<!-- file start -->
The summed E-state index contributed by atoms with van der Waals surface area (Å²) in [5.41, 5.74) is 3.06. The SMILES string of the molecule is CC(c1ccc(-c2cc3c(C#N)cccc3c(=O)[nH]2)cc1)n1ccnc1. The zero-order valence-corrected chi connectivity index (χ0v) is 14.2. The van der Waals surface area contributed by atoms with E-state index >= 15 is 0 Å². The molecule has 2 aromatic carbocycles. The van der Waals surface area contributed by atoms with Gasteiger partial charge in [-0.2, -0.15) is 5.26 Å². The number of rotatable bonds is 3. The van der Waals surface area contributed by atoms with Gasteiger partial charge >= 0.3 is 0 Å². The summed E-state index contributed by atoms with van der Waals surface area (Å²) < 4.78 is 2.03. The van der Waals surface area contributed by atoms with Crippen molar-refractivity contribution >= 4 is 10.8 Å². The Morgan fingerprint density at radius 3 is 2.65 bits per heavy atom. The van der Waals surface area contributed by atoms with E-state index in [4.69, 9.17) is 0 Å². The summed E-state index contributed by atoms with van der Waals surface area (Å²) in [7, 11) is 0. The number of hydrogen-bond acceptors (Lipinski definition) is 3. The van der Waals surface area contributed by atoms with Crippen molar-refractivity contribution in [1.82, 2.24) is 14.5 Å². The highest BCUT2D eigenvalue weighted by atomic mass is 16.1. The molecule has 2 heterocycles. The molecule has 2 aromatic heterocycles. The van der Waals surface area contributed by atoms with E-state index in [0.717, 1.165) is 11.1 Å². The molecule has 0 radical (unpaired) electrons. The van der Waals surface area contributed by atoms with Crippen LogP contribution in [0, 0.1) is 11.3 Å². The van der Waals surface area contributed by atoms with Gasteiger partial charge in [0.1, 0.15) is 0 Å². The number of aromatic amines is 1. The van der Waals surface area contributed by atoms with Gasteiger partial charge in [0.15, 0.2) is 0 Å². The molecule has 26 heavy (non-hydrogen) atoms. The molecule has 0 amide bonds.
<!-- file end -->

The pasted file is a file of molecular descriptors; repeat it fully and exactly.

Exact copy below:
The summed E-state index contributed by atoms with van der Waals surface area (Å²) in [5.41, 5.74) is 3.06. The SMILES string of the molecule is CC(c1ccc(-c2cc3c(C#N)cccc3c(=O)[nH]2)cc1)n1ccnc1. The zero-order valence-corrected chi connectivity index (χ0v) is 14.2. The van der Waals surface area contributed by atoms with E-state index >= 15 is 0 Å². The molecule has 2 aromatic carbocycles. The van der Waals surface area contributed by atoms with Gasteiger partial charge in [-0.2, -0.15) is 5.26 Å². The number of rotatable bonds is 3. The van der Waals surface area contributed by atoms with Gasteiger partial charge >= 0.3 is 0 Å². The summed E-state index contributed by atoms with van der Waals surface area (Å²) < 4.78 is 2.03. The van der Waals surface area contributed by atoms with Crippen molar-refractivity contribution >= 4 is 10.8 Å². The Morgan fingerprint density at radius 3 is 2.65 bits per heavy atom. The van der Waals surface area contributed by atoms with E-state index in [4.69, 9.17) is 0 Å². The summed E-state index contributed by atoms with van der Waals surface area (Å²) in [7, 11) is 0. The number of hydrogen-bond acceptors (Lipinski definition) is 3. The van der Waals surface area contributed by atoms with Crippen molar-refractivity contribution in [1.82, 2.24) is 14.5 Å². The highest BCUT2D eigenvalue weighted by atomic mass is 16.1. The molecule has 2 heterocycles. The molecule has 2 aromatic heterocycles. The van der Waals surface area contributed by atoms with E-state index in [0.717, 1.165) is 11.1 Å². The molecule has 0 radical (unpaired) electrons. The van der Waals surface area contributed by atoms with Crippen LogP contribution in [0, 0.1) is 11.3 Å². The van der Waals surface area contributed by atoms with Gasteiger partial charge in [0.1, 0.15) is 0 Å². The number of aromatic amines is 1. The van der Waals surface area contributed by atoms with Gasteiger partial charge in [0.15, 0.2) is 0 Å². The molecule has 26 heavy (non-hydrogen) atoms. The molecule has 0 amide bonds.